Africa only has a few months to respond to an invasive malaria mosquito that thrives in cities before the situation gets out of hand, experts warn.
Scientists predict that more than 125 million urban residents across Africa will be at higher risk of malaria from a type of Asian mosquito that is moving rapidly across the continent.
The Anopheles stephensi mosquito is one of the few malaria mosquitos that thrives in urban areas because it finds clean water to lay its eggs.
Malaria is traditionally seen as a rural disease. In Africa, city centers can be completely free from malaria transmission, according to experts from the London School of Hygiene and Tropical Medicine (LSHTM).
However, the invading mosquito could dramatically change the location and movement of malaria in Africa, where 94 percent of malaria deaths worldwide are recorded, mostly among children under five.
“I find it really pretty scary,” says Jo Lines, professor of malaria control and vector biology at LSHTM. “It’s part of our duty as a [scientists] to say, “Look, something is happening here.” If we don’t scream now, it will be too late. “
New research, led by Marianne Sinka, a senior postdoctoral fellow at Oxford University, suggests that An. stephensi may already be adapting to its new environment and will be active all year round.
“If it continues to invade the African continent in an uncontrolled manner, there is a very real possibility of a mass malaria outbreak,” says Sinka’s team. “In a continent that is struggling to improve and strengthen its health systems, such a huge burden could be catastrophic. Targeted vector monitoring is therefore urgently needed.”
Sinka’s research is a warning bell, says Louisa Messenger, assistant professor at LSHTM. “The main conclusions and observations are very striking. The numbers are very dramatic when they translate into reality,” Messenger told SciDev.Net.
In 2012, an unusual urban malaria outbreak was reported in the horn of Africa’s city of Djibouti, with Ethiopia and Sudan also reporting cases. This was An’s first recorded appearance. Stephensi in Africa.
Up until last year, the World Health Organization had issued a vector alert warning that the mosquito appeared to be spreading from Djibouti to neighboring countries.
According to Messenger, the mosquito probably arrived via ships calling at ports in East Africa. The transmission mapping shows that the mosquito’s spread follows the main routes that heavy vehicles use to carry goods.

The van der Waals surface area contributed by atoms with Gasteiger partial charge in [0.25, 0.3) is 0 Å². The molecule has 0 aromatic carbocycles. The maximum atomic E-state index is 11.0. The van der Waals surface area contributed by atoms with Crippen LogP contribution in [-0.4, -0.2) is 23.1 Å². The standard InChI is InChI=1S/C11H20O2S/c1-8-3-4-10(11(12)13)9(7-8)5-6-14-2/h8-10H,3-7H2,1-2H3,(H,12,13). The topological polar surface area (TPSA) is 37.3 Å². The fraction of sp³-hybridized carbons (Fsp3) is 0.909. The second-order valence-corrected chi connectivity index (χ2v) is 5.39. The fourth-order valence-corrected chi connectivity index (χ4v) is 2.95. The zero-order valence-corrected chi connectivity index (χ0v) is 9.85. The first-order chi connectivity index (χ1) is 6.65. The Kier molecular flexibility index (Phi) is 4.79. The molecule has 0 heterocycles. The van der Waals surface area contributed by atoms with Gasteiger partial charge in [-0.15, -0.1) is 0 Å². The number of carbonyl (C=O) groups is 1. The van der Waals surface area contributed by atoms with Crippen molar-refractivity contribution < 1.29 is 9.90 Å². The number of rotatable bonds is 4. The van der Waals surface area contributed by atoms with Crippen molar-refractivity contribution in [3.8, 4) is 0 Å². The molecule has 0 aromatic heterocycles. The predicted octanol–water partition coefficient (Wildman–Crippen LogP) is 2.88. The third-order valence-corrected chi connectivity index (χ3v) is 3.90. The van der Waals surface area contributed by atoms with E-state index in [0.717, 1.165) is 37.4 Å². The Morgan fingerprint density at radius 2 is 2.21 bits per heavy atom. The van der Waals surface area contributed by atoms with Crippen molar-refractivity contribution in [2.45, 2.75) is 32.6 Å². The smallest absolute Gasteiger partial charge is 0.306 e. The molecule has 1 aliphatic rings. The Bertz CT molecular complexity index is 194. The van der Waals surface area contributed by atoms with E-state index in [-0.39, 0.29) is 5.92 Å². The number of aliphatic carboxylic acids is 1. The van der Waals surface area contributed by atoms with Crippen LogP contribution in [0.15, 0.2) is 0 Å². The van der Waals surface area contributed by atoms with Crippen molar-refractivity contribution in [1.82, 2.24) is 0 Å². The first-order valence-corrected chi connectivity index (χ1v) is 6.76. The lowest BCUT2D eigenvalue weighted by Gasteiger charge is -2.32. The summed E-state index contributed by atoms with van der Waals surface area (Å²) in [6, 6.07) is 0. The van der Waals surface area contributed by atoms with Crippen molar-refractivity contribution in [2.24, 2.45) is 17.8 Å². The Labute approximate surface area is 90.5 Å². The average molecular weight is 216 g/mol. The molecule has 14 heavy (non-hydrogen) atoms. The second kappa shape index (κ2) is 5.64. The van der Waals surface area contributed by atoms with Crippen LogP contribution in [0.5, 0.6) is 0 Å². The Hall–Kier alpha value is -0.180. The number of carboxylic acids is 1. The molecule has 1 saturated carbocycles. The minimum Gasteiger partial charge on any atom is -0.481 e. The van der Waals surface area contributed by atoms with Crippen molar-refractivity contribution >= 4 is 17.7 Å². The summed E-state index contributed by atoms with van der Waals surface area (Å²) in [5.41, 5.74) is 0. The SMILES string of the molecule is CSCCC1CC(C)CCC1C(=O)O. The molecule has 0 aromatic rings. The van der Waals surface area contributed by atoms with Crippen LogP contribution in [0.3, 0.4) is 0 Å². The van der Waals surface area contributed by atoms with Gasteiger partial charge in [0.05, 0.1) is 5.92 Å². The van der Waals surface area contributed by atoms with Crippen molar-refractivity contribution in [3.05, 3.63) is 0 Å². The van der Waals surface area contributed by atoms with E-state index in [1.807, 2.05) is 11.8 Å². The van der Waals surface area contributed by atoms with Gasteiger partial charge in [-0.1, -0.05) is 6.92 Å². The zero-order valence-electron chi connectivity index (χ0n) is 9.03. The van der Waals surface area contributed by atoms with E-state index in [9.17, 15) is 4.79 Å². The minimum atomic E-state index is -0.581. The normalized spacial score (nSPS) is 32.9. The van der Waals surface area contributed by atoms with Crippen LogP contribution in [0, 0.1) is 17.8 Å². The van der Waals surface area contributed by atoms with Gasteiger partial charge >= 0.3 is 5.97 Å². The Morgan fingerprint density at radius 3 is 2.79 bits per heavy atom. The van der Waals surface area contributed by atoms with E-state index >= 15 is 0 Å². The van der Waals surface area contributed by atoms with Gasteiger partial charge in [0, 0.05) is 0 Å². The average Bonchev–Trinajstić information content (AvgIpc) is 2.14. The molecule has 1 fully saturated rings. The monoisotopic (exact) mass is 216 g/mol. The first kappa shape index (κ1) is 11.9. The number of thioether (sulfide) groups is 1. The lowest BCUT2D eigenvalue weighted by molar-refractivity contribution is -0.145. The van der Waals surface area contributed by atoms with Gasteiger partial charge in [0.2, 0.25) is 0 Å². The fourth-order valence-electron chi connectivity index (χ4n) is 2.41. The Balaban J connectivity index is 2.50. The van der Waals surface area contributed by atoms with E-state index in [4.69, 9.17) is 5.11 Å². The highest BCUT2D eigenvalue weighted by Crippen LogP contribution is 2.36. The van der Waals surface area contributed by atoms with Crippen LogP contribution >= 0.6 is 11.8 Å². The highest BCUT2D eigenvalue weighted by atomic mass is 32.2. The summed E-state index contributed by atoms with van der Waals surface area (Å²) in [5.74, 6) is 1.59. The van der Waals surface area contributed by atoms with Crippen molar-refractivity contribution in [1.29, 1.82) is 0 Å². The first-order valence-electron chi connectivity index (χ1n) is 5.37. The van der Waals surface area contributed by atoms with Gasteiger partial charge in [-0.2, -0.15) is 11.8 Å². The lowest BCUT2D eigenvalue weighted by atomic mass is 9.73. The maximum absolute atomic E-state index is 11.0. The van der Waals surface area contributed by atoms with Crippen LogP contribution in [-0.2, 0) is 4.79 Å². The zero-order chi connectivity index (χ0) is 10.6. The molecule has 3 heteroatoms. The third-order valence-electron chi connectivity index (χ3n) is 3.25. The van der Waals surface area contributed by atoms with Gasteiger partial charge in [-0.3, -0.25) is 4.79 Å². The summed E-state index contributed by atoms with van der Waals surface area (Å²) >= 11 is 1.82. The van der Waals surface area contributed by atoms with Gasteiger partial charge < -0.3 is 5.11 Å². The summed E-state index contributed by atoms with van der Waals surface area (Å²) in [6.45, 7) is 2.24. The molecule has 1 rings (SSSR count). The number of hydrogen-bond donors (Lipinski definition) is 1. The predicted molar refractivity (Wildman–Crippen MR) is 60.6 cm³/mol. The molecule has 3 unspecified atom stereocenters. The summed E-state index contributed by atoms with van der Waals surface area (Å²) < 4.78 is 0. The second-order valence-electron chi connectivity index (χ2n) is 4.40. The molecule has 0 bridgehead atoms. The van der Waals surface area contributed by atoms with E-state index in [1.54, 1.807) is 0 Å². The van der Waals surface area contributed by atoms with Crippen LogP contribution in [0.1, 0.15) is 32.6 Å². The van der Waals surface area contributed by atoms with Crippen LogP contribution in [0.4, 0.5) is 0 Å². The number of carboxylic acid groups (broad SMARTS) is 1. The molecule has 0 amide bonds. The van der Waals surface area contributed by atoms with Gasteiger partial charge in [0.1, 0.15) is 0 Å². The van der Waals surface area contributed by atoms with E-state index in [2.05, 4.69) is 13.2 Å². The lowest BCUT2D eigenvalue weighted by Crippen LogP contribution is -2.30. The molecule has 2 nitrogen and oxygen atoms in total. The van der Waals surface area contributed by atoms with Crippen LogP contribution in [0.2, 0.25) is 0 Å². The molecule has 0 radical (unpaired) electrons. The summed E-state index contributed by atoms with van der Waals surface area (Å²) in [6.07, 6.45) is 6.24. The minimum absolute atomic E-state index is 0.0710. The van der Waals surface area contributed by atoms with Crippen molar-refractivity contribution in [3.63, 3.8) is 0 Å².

“An. Stephensi’s incursion into Africa is particularly worrying. Over 40 percent of sub-Saharan Africans live in urban environments,” write Sinka and co-authors in their article published in PNAS September 14.
“Mosquitoes can be much more difficult to control in urban settings, but people may have better access to health care and treatment. Therefore, it is difficult to assess the consequences of this invading mosquito,” Sinka told SciDev.Net.
Researchers are working quickly to understand the extent to which An is spreading. stephensi.
“The more you search, the more you find,” says Messenger. “We don’t really understand the extent of the threat yet, but things haven’t been looking good for the past few years.”
Entomologist Fredros Okumu, scientific director at the Ifakara Health Institute in Tanzania, agrees that the study’s results are important. “The best at the moment [strategy] is to assess the extent of its spread and its role in malaria transmission, “says Okumu.
Call to action
Governments must move to control An. stephensi within “a few months or a year, but no longer, after which it will be too late, it will have spread too far,” says Lines.
In 1930 the world did not react quickly to the invasion of Brazil by the African mosquito Anopheles gambiae, which resulted in a severe malaria epidemic in 1938. Lines said the Brazilian crisis should serve as both a warning and an example of success – when a comprehensive management plan was passed, Gambiae was wiped out in Brazil.
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“The sooner you make this decision, the cheaper it is,” says Lines. “This is an emerging infectious disease disaster that we can still prevent – but only if we act decisively now.”
Messenger says bed nets and insecticide sprays hold action, but they won’t hold back against the mosquito spread. “To push back, you have to think of more source reduction,” she says.
Integrated strategies that include household behavior change and monitoring programs, as well as conventional control measures, can work, Messenger and colleague Lines say.
“We have options [we need] The coordination, the money and the political will do it, “says Messenger.
This piece was produced by SciDev.Net’s English desk for sub-Saharan Africa.
Marianne Sinka and Others A New Malaria Vector in Africa: Predicting Anopheles Stephensi Area of Expansion and Identifying Urban Population at Risk (PNAS, September 14, 2020)